Robert Talalay appears before the Court of Appeal in a successful appeal concerning civil restraint orders and access to justice
Bobby successfully acted for the Chief Constable of Avon and Somerset Constabulary in appealing the judgment of the High Court not to extend a general civil restraint order (GCRO). The High Court’s decision was founded primarily on the grounds that to extend the GCRO would act as a bar on his (and other impecunious litigants’) ability to access justice due to the fees regime. The Court of Appeal considered the important and inter-related issues of interpretation of the Civil Proceedings Fees Order 2008 and access to justice for litigants subject to civil restraint orders.
The Court of Appeal interpreted the Civil Proceedings Fees Order 2008 as requiring that litigants subject to a GCRO were not entitled to fee remission to make an application for permission to issue a new claim, but that the fee was £55 (not £255 as determined below) and was refundable if the application for permission was successful. The Court placed weight on the low level of the fee, the availability of legal aid, and the absence of national evidence suggesting the fee regime did act as a bar. The Court determined that that regime acted as a legitimate deterrent against vexatious litigation and did not act as a bar to access to justice. Finding that the Court below erred in law and fact (on this and on other issues), the Court of Appeal reversed the decision of the High Court and extended the GCRO.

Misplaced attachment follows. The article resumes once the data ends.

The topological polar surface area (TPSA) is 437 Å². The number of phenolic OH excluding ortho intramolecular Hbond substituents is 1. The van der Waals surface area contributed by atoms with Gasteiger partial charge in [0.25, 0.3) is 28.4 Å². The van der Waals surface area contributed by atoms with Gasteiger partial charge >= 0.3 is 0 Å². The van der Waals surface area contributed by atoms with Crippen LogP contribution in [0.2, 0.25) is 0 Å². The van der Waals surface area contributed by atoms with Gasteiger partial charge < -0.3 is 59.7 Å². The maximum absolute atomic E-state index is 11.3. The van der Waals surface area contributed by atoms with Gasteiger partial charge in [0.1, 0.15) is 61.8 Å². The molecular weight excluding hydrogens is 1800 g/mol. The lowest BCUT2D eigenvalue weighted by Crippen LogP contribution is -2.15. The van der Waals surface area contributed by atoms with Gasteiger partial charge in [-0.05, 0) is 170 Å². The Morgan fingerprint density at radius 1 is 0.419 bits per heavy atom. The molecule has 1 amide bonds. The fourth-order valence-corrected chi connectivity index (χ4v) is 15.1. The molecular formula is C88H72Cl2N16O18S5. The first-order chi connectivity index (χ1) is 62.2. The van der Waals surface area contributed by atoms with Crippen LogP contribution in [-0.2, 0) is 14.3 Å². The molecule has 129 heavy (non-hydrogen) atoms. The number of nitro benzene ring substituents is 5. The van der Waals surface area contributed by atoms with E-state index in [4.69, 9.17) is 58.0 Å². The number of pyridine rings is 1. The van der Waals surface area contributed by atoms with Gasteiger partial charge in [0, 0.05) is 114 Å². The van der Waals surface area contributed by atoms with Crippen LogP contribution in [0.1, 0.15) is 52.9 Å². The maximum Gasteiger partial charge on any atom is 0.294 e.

A copy of the Judgment can be found online here.
Bobby Talalay was instructed on behalf of the Chief Constable of Avon and Somerset Constabulary